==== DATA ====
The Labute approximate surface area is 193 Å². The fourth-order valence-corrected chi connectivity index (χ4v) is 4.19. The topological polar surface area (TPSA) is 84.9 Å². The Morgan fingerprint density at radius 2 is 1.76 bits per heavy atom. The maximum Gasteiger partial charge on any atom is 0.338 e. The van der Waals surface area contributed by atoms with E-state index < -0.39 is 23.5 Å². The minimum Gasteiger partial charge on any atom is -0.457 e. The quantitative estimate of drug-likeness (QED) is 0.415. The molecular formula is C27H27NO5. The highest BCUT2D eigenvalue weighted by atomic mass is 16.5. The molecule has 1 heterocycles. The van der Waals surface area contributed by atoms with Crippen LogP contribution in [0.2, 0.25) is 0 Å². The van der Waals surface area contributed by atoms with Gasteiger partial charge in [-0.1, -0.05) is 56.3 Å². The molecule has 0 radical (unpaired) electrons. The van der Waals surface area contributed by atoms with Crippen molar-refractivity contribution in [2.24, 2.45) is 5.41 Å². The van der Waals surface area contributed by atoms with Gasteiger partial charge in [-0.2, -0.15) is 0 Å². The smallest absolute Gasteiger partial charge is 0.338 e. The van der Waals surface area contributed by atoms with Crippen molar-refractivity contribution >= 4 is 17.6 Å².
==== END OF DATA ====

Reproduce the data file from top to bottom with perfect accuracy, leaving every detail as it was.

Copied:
The Labute approximate surface area is 193 Å². The fourth-order valence-corrected chi connectivity index (χ4v) is 4.19. The topological polar surface area (TPSA) is 84.9 Å². The Morgan fingerprint density at radius 2 is 1.76 bits per heavy atom. The maximum Gasteiger partial charge on any atom is 0.338 e. The van der Waals surface area contributed by atoms with E-state index < -0.39 is 23.5 Å². The minimum Gasteiger partial charge on any atom is -0.457 e. The quantitative estimate of drug-likeness (QED) is 0.415. The molecular formula is C27H27NO5. The highest BCUT2D eigenvalue weighted by atomic mass is 16.5. The molecule has 1 heterocycles. The van der Waals surface area contributed by atoms with Crippen LogP contribution in [0.2, 0.25) is 0 Å². The van der Waals surface area contributed by atoms with Gasteiger partial charge in [-0.1, -0.05) is 56.3 Å². The molecule has 0 radical (unpaired) electrons. The van der Waals surface area contributed by atoms with Crippen molar-refractivity contribution in [2.24, 2.45) is 5.41 Å². The van der Waals surface area contributed by atoms with Gasteiger partial charge in [-0.2, -0.15) is 0 Å². The smallest absolute Gasteiger partial charge is 0.338 e. The van der Waals surface area contributed by atoms with Crippen molar-refractivity contribution >= 4 is 17.6 Å².